PHOTO: Senior Katharine Cournoyer edits a show for Radio Free Hillsdale 101.7 FM in the studio in Knorr Student Center. (Madeline Barry/Collegian)

Students are now broadcasting news stories, political and sports commentaries, and interviews on Hillsdale College’s radio station, Radio Free Hillsdale 101.7 FM.

Although many college radio stations air solely music programs, the assorted content of Hillsdale College’s station — including news, talk, and spoken word radio — will provide students real-world experience in multiple aspects of broadcast media. The station’s general manager, Scot Bertram, said he is excited to help them hone the skills that will equip them for career success.

“We want to teach students how to think, how to speak extemporaneously, how to create the argument, how to make the argument, how to defend the argument, how to deliver news reporting for broadcast,” he said.

Since its launch in July 2015, the college radio station played a perpetual assortment of patriotic music, but Bertram has worked to vary its content since his arrival in January. The station headquarters are in Knorr Student Center, across from the Old Snack Bar. It now boasts a live studio and a recording studio.

Radio Free Hillsdale is airing content in three categories: nationally syndicated shows, audio of campus events, and student-produced shows.

National shows include “The Hugh Hewitt Show,” “The Dennis Prager Show,” “Our American Stories” with Lee Habeeb, and others. Students also have worked with Bertram to retrieve and edit audio files of speakers, commencement addresses, and other campus events to air on occasion.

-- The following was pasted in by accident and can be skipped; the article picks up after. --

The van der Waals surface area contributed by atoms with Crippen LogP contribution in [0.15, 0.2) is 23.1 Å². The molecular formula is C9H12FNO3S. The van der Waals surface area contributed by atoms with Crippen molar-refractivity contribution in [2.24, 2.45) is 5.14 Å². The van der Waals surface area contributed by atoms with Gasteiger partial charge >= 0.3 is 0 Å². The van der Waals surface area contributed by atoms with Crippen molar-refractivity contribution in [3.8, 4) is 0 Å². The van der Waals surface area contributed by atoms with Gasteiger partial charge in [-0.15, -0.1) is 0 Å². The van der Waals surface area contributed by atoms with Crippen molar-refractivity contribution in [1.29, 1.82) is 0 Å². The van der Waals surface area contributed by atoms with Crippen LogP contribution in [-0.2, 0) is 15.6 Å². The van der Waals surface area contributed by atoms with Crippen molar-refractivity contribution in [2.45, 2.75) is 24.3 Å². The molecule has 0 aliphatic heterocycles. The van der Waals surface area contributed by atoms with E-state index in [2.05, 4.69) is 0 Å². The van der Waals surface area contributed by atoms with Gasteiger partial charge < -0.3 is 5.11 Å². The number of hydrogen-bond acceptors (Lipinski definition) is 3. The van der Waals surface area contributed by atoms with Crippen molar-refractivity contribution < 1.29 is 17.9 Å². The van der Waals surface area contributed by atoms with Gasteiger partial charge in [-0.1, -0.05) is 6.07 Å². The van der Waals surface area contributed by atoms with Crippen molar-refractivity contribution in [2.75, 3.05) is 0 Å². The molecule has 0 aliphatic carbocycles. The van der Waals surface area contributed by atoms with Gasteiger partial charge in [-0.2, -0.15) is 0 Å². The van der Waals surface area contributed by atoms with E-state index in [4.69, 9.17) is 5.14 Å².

Student-produced pieces will range from five-minute features to 90-minute shows and include newscasts, sportscasts, weather forecasts, and interviews with alumni and public figures. Comrex Access technology will also allow students on Hillsdale’s campus to collaborate with the Boyle Radio Studio at the Allan P. Kirby Jr. Center for Constitutional Studies and Citizenship in Washington, D.C.

Right now, student broadcasts are recorded, but eventually, after some practice, they will go on the air live.

Student shows are scheduled from 6-9 a.m. and 3-5 p.m. on weekdays. From noon to 3 p.m. on Saturdays and noon to 6 p.m. on Sundays, student content will also air. The station will also broadcast student-produced feature segments, newscasts, and weather forecasts between syndicated show segments.

Students of all years and areas of study are welcome to get involved with Radio Free Hillsdale, Bertram said. He said he anticipates that working at the station will encourage students to develop invaluable critical thinking, communication, and technical skills.

Several students said they are already eager to put their mouths to the mic.

Freshman Martin Petersen, who anchors a sports commentary show, worked with Bertram at the station this summer.

“It’s helped me decipher what I want to say, make it clear so not just I know what I’m saying but other people know what I’m saying,” he said.

Sophomore Cole McNeely said is a co-host of a weekly political commentary show.

“Even if you’re not really interested in radio a whole bunch, try it out, if you’re intrigued by it,” McNeely said. “You’ll never know until you try.”

Sophomore Ryan Kelly Murphy, McNeely’s co-host, said she is excited that Radio Free Hillsdale provides students a fresh outlet through which they can express themselves and further their journalistic aspirations. She said she believes it has the potential to become an influential and nationally recognized authority, and its success will be grounded in the backing of the student body.

“In the beginning especially, our station is really going to have to rely on student support, and we want the students to band behind us because it’s so new and so fresh,” Murphy said. “That’s what’s going to encourage us to keep doing what we’re doing and producing shows, and that also will be what really gets our station off the ground.”